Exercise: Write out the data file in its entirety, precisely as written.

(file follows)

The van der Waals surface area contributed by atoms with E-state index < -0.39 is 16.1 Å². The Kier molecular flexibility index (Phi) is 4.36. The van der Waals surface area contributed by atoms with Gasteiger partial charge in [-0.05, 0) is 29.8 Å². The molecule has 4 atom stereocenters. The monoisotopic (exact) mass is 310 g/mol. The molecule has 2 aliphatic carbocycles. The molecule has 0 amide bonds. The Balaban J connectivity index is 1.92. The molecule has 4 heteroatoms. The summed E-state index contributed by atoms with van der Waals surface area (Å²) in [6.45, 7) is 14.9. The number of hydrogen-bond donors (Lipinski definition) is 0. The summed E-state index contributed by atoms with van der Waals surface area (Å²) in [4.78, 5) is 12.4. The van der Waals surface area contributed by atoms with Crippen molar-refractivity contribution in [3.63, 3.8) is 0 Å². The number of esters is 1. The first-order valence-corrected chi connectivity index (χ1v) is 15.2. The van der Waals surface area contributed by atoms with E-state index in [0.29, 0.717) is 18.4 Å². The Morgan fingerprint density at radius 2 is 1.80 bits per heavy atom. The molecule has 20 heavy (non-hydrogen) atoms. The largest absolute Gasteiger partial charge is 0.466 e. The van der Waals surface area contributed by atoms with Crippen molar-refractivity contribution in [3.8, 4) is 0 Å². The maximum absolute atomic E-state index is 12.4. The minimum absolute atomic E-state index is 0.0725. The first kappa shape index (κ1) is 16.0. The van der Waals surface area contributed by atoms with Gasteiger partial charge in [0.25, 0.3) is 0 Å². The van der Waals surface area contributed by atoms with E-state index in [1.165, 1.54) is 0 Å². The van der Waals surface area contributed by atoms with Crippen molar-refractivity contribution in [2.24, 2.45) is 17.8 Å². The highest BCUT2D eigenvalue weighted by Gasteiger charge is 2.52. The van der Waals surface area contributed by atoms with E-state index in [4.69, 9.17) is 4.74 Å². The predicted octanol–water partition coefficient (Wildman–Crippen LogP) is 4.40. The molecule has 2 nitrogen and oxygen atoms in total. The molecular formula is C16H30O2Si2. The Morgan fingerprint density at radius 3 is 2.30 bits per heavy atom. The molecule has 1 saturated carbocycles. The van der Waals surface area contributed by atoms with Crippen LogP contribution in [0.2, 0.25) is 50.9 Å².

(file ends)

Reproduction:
The van der Waals surface area contributed by atoms with E-state index < -0.39 is 16.1 Å². The Kier molecular flexibility index (Phi) is 4.36. The van der Waals surface area contributed by atoms with Gasteiger partial charge in [-0.05, 0) is 29.8 Å². The molecule has 4 atom stereocenters. The monoisotopic (exact) mass is 310 g/mol. The molecule has 2 aliphatic carbocycles. The molecule has 0 amide bonds. The Balaban J connectivity index is 1.92. The molecule has 4 heteroatoms. The summed E-state index contributed by atoms with van der Waals surface area (Å²) in [6.45, 7) is 14.9. The number of hydrogen-bond donors (Lipinski definition) is 0. The summed E-state index contributed by atoms with van der Waals surface area (Å²) in [4.78, 5) is 12.4. The van der Waals surface area contributed by atoms with Crippen molar-refractivity contribution in [3.63, 3.8) is 0 Å². The number of esters is 1. The first-order valence-corrected chi connectivity index (χ1v) is 15.2. The van der Waals surface area contributed by atoms with E-state index in [0.29, 0.717) is 18.4 Å². The Morgan fingerprint density at radius 2 is 1.80 bits per heavy atom. The molecule has 20 heavy (non-hydrogen) atoms. The largest absolute Gasteiger partial charge is 0.466 e. The van der Waals surface area contributed by atoms with Crippen molar-refractivity contribution in [3.8, 4) is 0 Å². The maximum absolute atomic E-state index is 12.4. The minimum absolute atomic E-state index is 0.0725. The first kappa shape index (κ1) is 16.0. The van der Waals surface area contributed by atoms with Gasteiger partial charge in [0.25, 0.3) is 0 Å². The van der Waals surface area contributed by atoms with E-state index in [1.165, 1.54) is 0 Å². The van der Waals surface area contributed by atoms with Crippen molar-refractivity contribution in [2.24, 2.45) is 17.8 Å². The highest BCUT2D eigenvalue weighted by Gasteiger charge is 2.52. The van der Waals surface area contributed by atoms with E-state index in [4.69, 9.17) is 4.74 Å². The predicted octanol–water partition coefficient (Wildman–Crippen LogP) is 4.40. The molecule has 2 nitrogen and oxygen atoms in total. The molecular formula is C16H30O2Si2. The Morgan fingerprint density at radius 3 is 2.30 bits per heavy atom. The molecule has 1 saturated carbocycles. The van der Waals surface area contributed by atoms with Crippen LogP contribution in [0.2, 0.25) is 50.9 Å².